corals are still dying now and I feel like I have to wait till things calm down in the tank.

I have had minor set-backs before but never to this.. All SPS are gone now.. frogspawn and hammers are shrinking..

At this moment, I don't even have any desire to check the water.. I think chasing numbers causes death of fishes..

At least, all of RFAs are OK for now.

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IronChefItaly
09-30-2017, 02:08 AM
I don't think there is anyone in this hobby who hasn't seriously considered shutting down their tank at one point or another. I've gone through periods of disease, neglect or other common reef issues that have made me turn my head from my system for days other than to feed. All said and done though, there are few things better than having your own kick-ass tank operating at its new best after a hard bit of effort - progress. Take your time, brainstorm some improvements, then put it all to work!

Cujo#31
09-30-2017, 02:56 AM
Thanks! Yeah I have to admit I was cocky..

corals are still dying now and I feel like I have to wait till things calm down in the tank.

I think chasing numbers causes death of fishes..



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Well said. I learned the hard way myself on a few occasions chasing numbers. I have had much more success maintaining a range. And tinkering with addatives to try teasing out just a little more color.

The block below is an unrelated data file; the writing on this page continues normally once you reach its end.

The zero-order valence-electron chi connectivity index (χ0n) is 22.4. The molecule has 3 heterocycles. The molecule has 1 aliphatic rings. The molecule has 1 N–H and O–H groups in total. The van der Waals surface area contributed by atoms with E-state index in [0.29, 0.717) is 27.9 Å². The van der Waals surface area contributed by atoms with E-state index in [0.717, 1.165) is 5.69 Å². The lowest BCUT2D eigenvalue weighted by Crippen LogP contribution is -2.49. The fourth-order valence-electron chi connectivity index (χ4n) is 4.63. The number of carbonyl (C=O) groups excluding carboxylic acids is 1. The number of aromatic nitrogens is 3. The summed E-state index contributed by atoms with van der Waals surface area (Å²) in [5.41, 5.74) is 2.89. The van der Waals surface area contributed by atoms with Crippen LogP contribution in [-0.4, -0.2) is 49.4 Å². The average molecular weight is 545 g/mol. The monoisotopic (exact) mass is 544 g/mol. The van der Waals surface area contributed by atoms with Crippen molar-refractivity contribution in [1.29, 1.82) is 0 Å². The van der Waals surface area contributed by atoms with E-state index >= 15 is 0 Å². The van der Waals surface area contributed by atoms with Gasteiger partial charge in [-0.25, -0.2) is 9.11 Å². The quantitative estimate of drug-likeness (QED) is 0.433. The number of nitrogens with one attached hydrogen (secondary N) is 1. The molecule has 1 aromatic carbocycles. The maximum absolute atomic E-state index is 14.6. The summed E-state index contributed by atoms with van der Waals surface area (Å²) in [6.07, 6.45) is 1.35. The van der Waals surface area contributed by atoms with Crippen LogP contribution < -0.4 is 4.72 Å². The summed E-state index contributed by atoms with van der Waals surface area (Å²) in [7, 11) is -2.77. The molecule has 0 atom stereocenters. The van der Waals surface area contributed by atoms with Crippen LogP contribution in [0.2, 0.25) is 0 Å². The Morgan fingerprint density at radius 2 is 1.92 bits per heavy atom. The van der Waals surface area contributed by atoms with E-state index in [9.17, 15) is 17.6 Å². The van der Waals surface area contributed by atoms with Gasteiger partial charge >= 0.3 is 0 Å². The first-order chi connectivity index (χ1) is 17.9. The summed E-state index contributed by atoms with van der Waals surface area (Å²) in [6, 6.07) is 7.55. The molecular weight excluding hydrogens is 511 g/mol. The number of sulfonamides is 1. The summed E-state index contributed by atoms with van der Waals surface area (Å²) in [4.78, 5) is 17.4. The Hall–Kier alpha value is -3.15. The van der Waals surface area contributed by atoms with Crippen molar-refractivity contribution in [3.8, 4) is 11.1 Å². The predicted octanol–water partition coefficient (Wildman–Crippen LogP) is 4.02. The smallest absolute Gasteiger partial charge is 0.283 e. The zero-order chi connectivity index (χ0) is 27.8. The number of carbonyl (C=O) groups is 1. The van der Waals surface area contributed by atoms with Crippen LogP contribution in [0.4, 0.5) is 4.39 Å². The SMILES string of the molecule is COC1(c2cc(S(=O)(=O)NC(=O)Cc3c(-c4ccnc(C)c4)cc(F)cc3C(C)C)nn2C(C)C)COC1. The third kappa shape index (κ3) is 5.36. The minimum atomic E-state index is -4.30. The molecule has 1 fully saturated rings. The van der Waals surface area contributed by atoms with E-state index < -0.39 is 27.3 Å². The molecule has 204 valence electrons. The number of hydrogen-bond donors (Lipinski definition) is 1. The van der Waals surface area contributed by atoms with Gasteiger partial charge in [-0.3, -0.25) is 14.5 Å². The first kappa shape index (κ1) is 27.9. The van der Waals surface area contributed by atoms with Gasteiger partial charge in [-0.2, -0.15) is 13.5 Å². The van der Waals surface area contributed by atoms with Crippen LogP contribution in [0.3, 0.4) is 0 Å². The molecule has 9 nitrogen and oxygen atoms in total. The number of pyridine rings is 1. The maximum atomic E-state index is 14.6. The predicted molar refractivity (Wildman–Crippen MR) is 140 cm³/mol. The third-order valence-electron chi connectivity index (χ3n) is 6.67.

whatcaneyedo
09-30-2017, 04:05 AM
Hell yeah! Quite the hobby, sell the house, leave the wife, buy a sailboat and go hang out with the fishes in THEIR natural environment. Thats my plan B.

takeastabatit22
10-09-2017, 02:54 AM
Well it was nice to meet you and to see you restarting

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spit.fire
10-09-2017, 06:20 AM
Hell yeah! Quite the hobby, sell the house, leave the wife, buy a sailboat and go hang out with the fishes in THEIR natural environment. Thats my plan B.

Pretty much what Iíll do if I ever win the lottery lol, minus the leave the wife part because she already left me

Ram3500
10-09-2017, 07:01 AM
Pretty much what Iíll do if I ever win the lottery lol, minus the leave the wife part because she already left me

This post need a like button or a up vote option.Just cuz I have been there.